Most of us presume events of the day, particularly those within the political or financial realms, are of vital importance and will remain so in the future. When something happens on the world stage today, we are tempted to believe it will alter the trajectory of history.
If the stock market has a several hundred-point selloff, surely financial Armageddon is just around the corner. If something negative occurs at home or abroad, we translate this into something of long-lasting and transformational importance.
Try this thought experiment: Assume that there was only one trading day in the stock market at the end of each year. Would you be as stressed about day-to-day swings knowing there was nothing to do until that single trading day? Instead of focusing on day-to-day ups and downs, would you necessarily pay attention to year-by-year changes instead?
Let’s further assume that you are invested in a global 60% stocks and 40% bonds portfolio, such as the Dimensional Global 60/40 Fund. Looking back over the past 20 calendar years, there were 15 positive return years and 5 negative return years with an average return of 7.5% per year. The best year for the portfolio was 27% and the worst year was minus 22.7%. Here is a year-by-year summary with the returns for each calendar year.
Source: Dimensional Matrix Book 2018 Historical Returns Data
Again, if you could only trade on the last day of the year would you be less concerned about your portfolio on a daily basis?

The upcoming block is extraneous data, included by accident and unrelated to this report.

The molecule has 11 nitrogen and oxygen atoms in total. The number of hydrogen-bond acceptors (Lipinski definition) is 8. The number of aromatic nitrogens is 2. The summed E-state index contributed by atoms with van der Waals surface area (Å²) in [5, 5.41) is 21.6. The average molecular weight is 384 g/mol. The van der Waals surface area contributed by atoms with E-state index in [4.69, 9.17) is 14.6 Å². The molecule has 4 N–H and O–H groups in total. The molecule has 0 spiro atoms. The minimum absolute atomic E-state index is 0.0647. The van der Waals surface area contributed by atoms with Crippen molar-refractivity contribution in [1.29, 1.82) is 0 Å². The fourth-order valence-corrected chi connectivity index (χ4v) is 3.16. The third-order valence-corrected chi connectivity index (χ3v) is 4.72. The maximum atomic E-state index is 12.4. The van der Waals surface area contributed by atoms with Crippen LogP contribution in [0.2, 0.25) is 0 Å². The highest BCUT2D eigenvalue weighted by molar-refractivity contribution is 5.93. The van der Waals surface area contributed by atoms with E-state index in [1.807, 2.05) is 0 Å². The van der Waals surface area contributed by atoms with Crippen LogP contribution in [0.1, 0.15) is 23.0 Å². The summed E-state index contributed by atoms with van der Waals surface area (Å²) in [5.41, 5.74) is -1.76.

Related: The Market and the Jelly Bean Jar
Everyday Occurrences Rarely Have Lasting Importance
The point of this thought experiment is to shift away from the stuff in our lives that we presume to be of real importance, but actually matter very little. We think these things will matter in the future and in reality, they won’t even be a blip on the screen of life.
To further the point, have you ever looked back at a journal or diary that you wrote in long ago and wondered why you decided to highlight a certain event? In cleaning out some items in my desk recently, I came across an old 10-year journal with a few lines for each day on a single page that cover that date in consecutive years for a decade. I was surprised about some of the things I might have thought of as important 10-15 years ago that don’t matter now.
What we value most, the things we want to accomplish, also change over time. Those aspirations we held dear a few years ago may have been replaced by other, more meaningful objectives. We should avoid the presumption that everything that occurs every day will have long lasting importance to our lives. Start there. Ready for a real conversation?
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